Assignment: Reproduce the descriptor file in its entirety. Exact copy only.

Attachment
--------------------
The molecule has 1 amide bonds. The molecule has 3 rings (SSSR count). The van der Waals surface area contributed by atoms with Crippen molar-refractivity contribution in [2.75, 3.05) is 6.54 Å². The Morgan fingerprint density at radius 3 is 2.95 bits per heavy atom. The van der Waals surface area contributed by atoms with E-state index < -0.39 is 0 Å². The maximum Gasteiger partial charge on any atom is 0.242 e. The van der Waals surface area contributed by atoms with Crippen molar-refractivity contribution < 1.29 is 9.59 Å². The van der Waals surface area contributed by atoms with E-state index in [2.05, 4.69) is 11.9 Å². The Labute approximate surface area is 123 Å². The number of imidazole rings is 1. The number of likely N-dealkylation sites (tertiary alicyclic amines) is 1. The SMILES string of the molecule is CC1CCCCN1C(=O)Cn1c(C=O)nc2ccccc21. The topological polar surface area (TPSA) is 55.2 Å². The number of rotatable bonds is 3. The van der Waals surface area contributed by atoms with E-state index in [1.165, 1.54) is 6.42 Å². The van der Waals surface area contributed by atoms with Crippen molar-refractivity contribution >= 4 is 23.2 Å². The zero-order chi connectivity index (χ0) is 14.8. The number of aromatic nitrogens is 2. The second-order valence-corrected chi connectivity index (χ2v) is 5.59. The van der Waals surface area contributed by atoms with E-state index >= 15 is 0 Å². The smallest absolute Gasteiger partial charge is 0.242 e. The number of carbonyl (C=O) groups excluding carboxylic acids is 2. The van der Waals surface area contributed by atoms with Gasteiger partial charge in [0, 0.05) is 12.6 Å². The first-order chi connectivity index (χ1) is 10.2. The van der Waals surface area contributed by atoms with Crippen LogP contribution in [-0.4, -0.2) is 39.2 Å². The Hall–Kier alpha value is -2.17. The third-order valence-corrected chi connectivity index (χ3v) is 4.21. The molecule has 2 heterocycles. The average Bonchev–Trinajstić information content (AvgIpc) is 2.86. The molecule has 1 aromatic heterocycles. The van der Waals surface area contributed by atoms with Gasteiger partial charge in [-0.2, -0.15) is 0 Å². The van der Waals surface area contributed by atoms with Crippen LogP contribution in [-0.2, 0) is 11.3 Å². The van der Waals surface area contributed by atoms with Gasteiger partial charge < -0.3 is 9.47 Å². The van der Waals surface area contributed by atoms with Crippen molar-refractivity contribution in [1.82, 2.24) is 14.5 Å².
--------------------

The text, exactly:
The molecule has 1 amide bonds. The molecule has 3 rings (SSSR count). The van der Waals surface area contributed by atoms with Crippen molar-refractivity contribution in [2.75, 3.05) is 6.54 Å². The Morgan fingerprint density at radius 3 is 2.95 bits per heavy atom. The van der Waals surface area contributed by atoms with E-state index < -0.39 is 0 Å². The maximum Gasteiger partial charge on any atom is 0.242 e. The van der Waals surface area contributed by atoms with Crippen molar-refractivity contribution < 1.29 is 9.59 Å². The van der Waals surface area contributed by atoms with E-state index in [2.05, 4.69) is 11.9 Å². The Labute approximate surface area is 123 Å². The number of imidazole rings is 1. The number of likely N-dealkylation sites (tertiary alicyclic amines) is 1. The SMILES string of the molecule is CC1CCCCN1C(=O)Cn1c(C=O)nc2ccccc21. The topological polar surface area (TPSA) is 55.2 Å². The number of rotatable bonds is 3. The van der Waals surface area contributed by atoms with E-state index in [1.165, 1.54) is 6.42 Å². The van der Waals surface area contributed by atoms with Crippen molar-refractivity contribution >= 4 is 23.2 Å². The zero-order chi connectivity index (χ0) is 14.8. The number of aromatic nitrogens is 2. The second-order valence-corrected chi connectivity index (χ2v) is 5.59. The van der Waals surface area contributed by atoms with E-state index >= 15 is 0 Å². The smallest absolute Gasteiger partial charge is 0.242 e. The number of carbonyl (C=O) groups excluding carboxylic acids is 2. The van der Waals surface area contributed by atoms with Gasteiger partial charge in [0, 0.05) is 12.6 Å². The first-order chi connectivity index (χ1) is 10.2. The van der Waals surface area contributed by atoms with Crippen LogP contribution in [-0.4, -0.2) is 39.2 Å². The Hall–Kier alpha value is -2.17. The third-order valence-corrected chi connectivity index (χ3v) is 4.21. The molecule has 2 heterocycles. The average Bonchev–Trinajstić information content (AvgIpc) is 2.86. The molecule has 1 aromatic heterocycles. The van der Waals surface area contributed by atoms with Gasteiger partial charge in [-0.2, -0.15) is 0 Å². The van der Waals surface area contributed by atoms with Crippen LogP contribution in [-0.2, 0) is 11.3 Å². The van der Waals surface area contributed by atoms with Gasteiger partial charge < -0.3 is 9.47 Å². The van der Waals surface area contributed by atoms with Crippen molar-refractivity contribution in [1.82, 2.24) is 14.5 Å².